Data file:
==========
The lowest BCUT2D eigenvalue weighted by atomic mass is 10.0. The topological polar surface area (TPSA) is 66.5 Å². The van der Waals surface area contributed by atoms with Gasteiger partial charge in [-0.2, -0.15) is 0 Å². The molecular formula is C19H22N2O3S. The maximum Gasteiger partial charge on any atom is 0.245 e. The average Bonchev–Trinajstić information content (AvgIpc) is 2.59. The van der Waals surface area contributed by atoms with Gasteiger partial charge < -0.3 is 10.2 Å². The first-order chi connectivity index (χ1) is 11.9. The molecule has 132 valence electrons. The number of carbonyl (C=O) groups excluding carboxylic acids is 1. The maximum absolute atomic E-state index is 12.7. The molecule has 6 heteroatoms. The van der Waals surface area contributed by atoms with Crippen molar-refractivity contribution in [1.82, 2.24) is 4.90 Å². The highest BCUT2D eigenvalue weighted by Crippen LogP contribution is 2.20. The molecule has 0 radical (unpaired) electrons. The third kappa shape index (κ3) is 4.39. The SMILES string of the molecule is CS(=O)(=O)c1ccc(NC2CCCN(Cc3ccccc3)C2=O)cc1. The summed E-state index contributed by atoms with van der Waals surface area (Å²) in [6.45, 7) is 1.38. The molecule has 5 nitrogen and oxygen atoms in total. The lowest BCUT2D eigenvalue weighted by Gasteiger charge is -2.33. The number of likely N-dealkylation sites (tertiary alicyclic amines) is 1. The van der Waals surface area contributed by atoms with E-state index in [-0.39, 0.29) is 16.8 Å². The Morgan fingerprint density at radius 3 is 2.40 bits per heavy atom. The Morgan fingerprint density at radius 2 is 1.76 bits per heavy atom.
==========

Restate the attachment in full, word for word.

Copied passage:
The lowest BCUT2D eigenvalue weighted by atomic mass is 10.0. The topological polar surface area (TPSA) is 66.5 Å². The van der Waals surface area contributed by atoms with Gasteiger partial charge in [-0.2, -0.15) is 0 Å². The molecular formula is C19H22N2O3S. The maximum Gasteiger partial charge on any atom is 0.245 e. The average Bonchev–Trinajstić information content (AvgIpc) is 2.59. The van der Waals surface area contributed by atoms with Gasteiger partial charge < -0.3 is 10.2 Å². The first-order chi connectivity index (χ1) is 11.9. The molecule has 132 valence electrons. The number of carbonyl (C=O) groups excluding carboxylic acids is 1. The maximum absolute atomic E-state index is 12.7. The molecule has 6 heteroatoms. The van der Waals surface area contributed by atoms with Crippen molar-refractivity contribution in [1.82, 2.24) is 4.90 Å². The highest BCUT2D eigenvalue weighted by Crippen LogP contribution is 2.20. The molecule has 0 radical (unpaired) electrons. The third kappa shape index (κ3) is 4.39. The SMILES string of the molecule is CS(=O)(=O)c1ccc(NC2CCCN(Cc3ccccc3)C2=O)cc1. The summed E-state index contributed by atoms with van der Waals surface area (Å²) in [6.45, 7) is 1.38. The molecule has 5 nitrogen and oxygen atoms in total. The lowest BCUT2D eigenvalue weighted by Gasteiger charge is -2.33. The number of likely N-dealkylation sites (tertiary alicyclic amines) is 1. The van der Waals surface area contributed by atoms with E-state index in [-0.39, 0.29) is 16.8 Å². The Morgan fingerprint density at radius 3 is 2.40 bits per heavy atom. The Morgan fingerprint density at radius 2 is 1.76 bits per heavy atom.